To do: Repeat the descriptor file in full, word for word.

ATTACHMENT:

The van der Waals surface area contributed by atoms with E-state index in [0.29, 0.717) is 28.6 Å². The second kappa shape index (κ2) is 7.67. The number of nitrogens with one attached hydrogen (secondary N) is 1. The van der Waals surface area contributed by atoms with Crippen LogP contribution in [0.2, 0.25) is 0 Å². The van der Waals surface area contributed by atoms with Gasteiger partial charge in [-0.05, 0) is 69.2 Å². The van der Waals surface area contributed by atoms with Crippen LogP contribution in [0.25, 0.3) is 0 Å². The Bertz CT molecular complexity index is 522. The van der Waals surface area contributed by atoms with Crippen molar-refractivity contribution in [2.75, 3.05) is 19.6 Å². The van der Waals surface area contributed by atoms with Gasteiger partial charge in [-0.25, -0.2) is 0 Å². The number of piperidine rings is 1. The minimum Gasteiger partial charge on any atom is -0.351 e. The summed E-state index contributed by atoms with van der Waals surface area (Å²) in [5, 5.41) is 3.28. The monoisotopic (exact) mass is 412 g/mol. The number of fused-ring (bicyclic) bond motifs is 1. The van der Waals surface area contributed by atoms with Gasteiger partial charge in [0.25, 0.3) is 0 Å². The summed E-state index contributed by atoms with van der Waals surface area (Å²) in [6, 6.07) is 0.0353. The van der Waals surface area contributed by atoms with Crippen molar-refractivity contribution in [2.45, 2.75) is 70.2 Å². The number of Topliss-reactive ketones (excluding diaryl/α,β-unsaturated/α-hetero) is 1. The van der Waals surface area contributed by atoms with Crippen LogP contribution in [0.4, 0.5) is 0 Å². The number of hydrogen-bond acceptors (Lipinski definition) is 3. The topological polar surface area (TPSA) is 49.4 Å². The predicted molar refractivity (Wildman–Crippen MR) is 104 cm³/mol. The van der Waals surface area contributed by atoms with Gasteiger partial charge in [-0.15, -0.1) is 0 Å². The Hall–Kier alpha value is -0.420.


The van der Waals surface area contributed by atoms with E-state index in [0.29, 0.717) is 28.6 Å². The second kappa shape index (κ2) is 7.67. The number of nitrogens with one attached hydrogen (secondary N) is 1. The van der Waals surface area contributed by atoms with Crippen LogP contribution in [0.2, 0.25) is 0 Å². The van der Waals surface area contributed by atoms with Gasteiger partial charge in [-0.05, 0) is 69.2 Å². The van der Waals surface area contributed by atoms with Crippen LogP contribution in [0.25, 0.3) is 0 Å². The Bertz CT molecular complexity index is 522. The van der Waals surface area contributed by atoms with Crippen molar-refractivity contribution in [2.75, 3.05) is 19.6 Å². The van der Waals surface area contributed by atoms with Gasteiger partial charge in [-0.25, -0.2) is 0 Å². The number of piperidine rings is 1. The minimum Gasteiger partial charge on any atom is -0.351 e. The summed E-state index contributed by atoms with van der Waals surface area (Å²) in [5, 5.41) is 3.28. The monoisotopic (exact) mass is 412 g/mol. The number of fused-ring (bicyclic) bond motifs is 1. The van der Waals surface area contributed by atoms with Gasteiger partial charge in [0.25, 0.3) is 0 Å². The summed E-state index contributed by atoms with van der Waals surface area (Å²) in [6, 6.07) is 0.0353. The van der Waals surface area contributed by atoms with Crippen molar-refractivity contribution in [2.45, 2.75) is 70.2 Å². The number of Topliss-reactive ketones (excluding diaryl/α,β-unsaturated/α-hetero) is 1. The van der Waals surface area contributed by atoms with Crippen LogP contribution in [0.4, 0.5) is 0 Å². The number of hydrogen-bond acceptors (Lipinski definition) is 3. The topological polar surface area (TPSA) is 49.4 Å². The predicted molar refractivity (Wildman–Crippen MR) is 104 cm³/mol. The van der Waals surface area contributed by atoms with Gasteiger partial charge in [-0.15, -0.1) is 0 Å². The Hall–Kier alpha value is -0.420.